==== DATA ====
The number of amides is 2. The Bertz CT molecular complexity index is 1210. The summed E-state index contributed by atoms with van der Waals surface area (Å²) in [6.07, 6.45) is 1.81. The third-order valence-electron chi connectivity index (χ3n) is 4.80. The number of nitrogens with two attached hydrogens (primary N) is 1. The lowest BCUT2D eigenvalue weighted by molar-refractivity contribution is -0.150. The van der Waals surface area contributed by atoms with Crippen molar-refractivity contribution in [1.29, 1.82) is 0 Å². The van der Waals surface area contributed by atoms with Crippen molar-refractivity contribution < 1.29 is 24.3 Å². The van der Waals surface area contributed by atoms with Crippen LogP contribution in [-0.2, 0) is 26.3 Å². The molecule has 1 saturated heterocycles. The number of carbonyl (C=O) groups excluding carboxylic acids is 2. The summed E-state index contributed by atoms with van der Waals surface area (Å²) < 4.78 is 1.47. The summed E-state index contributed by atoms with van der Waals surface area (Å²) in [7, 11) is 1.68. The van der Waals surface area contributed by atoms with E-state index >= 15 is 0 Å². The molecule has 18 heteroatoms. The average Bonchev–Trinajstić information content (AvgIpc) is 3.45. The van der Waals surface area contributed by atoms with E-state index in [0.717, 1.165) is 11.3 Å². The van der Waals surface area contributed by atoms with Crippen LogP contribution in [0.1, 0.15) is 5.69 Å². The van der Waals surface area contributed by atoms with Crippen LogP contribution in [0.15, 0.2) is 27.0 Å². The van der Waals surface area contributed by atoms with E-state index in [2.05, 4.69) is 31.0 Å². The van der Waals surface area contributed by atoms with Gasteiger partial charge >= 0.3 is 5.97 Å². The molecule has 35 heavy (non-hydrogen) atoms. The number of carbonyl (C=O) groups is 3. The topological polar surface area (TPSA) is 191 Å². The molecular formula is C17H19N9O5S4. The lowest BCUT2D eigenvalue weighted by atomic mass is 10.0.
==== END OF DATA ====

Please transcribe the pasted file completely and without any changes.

The number of amides is 2. The Bertz CT molecular complexity index is 1210. The summed E-state index contributed by atoms with van der Waals surface area (Å²) in [6.07, 6.45) is 1.81. The third-order valence-electron chi connectivity index (χ3n) is 4.80. The number of nitrogens with two attached hydrogens (primary N) is 1. The lowest BCUT2D eigenvalue weighted by molar-refractivity contribution is -0.150. The van der Waals surface area contributed by atoms with Crippen molar-refractivity contribution in [1.29, 1.82) is 0 Å². The van der Waals surface area contributed by atoms with Crippen molar-refractivity contribution < 1.29 is 24.3 Å². The van der Waals surface area contributed by atoms with Crippen LogP contribution in [-0.2, 0) is 26.3 Å². The molecule has 1 saturated heterocycles. The number of carbonyl (C=O) groups excluding carboxylic acids is 2. The summed E-state index contributed by atoms with van der Waals surface area (Å²) < 4.78 is 1.47. The summed E-state index contributed by atoms with van der Waals surface area (Å²) in [7, 11) is 1.68. The van der Waals surface area contributed by atoms with E-state index >= 15 is 0 Å². The molecule has 18 heteroatoms. The average Bonchev–Trinajstić information content (AvgIpc) is 3.45. The van der Waals surface area contributed by atoms with E-state index in [0.717, 1.165) is 11.3 Å². The van der Waals surface area contributed by atoms with Crippen LogP contribution in [0.1, 0.15) is 5.69 Å². The van der Waals surface area contributed by atoms with Crippen LogP contribution in [0.15, 0.2) is 27.0 Å². The van der Waals surface area contributed by atoms with E-state index in [2.05, 4.69) is 31.0 Å². The van der Waals surface area contributed by atoms with Gasteiger partial charge >= 0.3 is 5.97 Å². The molecule has 35 heavy (non-hydrogen) atoms. The number of carbonyl (C=O) groups is 3. The topological polar surface area (TPSA) is 191 Å². The molecular formula is C17H19N9O5S4. The lowest BCUT2D eigenvalue weighted by atomic mass is 10.0.